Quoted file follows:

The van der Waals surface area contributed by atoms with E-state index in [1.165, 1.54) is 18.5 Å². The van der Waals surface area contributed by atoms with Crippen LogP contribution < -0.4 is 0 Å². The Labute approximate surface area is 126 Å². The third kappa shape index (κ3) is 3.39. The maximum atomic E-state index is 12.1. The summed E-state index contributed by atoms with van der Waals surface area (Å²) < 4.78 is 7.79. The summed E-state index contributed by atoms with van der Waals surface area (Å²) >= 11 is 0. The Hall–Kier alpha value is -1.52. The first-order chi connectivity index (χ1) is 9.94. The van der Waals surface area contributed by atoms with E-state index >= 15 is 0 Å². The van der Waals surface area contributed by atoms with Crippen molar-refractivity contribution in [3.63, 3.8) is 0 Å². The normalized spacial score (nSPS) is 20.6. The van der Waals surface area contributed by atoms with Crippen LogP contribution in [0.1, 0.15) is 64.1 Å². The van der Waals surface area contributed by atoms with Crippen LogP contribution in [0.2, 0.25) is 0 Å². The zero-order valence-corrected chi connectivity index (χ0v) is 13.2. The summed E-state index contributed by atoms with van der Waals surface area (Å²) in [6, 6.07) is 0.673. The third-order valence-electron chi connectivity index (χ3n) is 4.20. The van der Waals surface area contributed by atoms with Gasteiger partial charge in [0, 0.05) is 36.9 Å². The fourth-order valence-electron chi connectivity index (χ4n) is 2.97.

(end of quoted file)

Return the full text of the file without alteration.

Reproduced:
The van der Waals surface area contributed by atoms with E-state index in [1.165, 1.54) is 18.5 Å². The van der Waals surface area contributed by atoms with Crippen LogP contribution < -0.4 is 0 Å². The Labute approximate surface area is 126 Å². The third kappa shape index (κ3) is 3.39. The maximum atomic E-state index is 12.1. The summed E-state index contributed by atoms with van der Waals surface area (Å²) < 4.78 is 7.79. The summed E-state index contributed by atoms with van der Waals surface area (Å²) >= 11 is 0. The Hall–Kier alpha value is -1.52. The first-order chi connectivity index (χ1) is 9.94. The van der Waals surface area contributed by atoms with E-state index >= 15 is 0 Å². The van der Waals surface area contributed by atoms with Crippen molar-refractivity contribution in [3.63, 3.8) is 0 Å². The normalized spacial score (nSPS) is 20.6. The van der Waals surface area contributed by atoms with Crippen LogP contribution in [0.1, 0.15) is 64.1 Å². The van der Waals surface area contributed by atoms with Crippen LogP contribution in [0.2, 0.25) is 0 Å². The zero-order valence-corrected chi connectivity index (χ0v) is 13.2. The summed E-state index contributed by atoms with van der Waals surface area (Å²) in [6, 6.07) is 0.673. The third-order valence-electron chi connectivity index (χ3n) is 4.20. The van der Waals surface area contributed by atoms with Gasteiger partial charge in [0, 0.05) is 36.9 Å². The fourth-order valence-electron chi connectivity index (χ4n) is 2.97.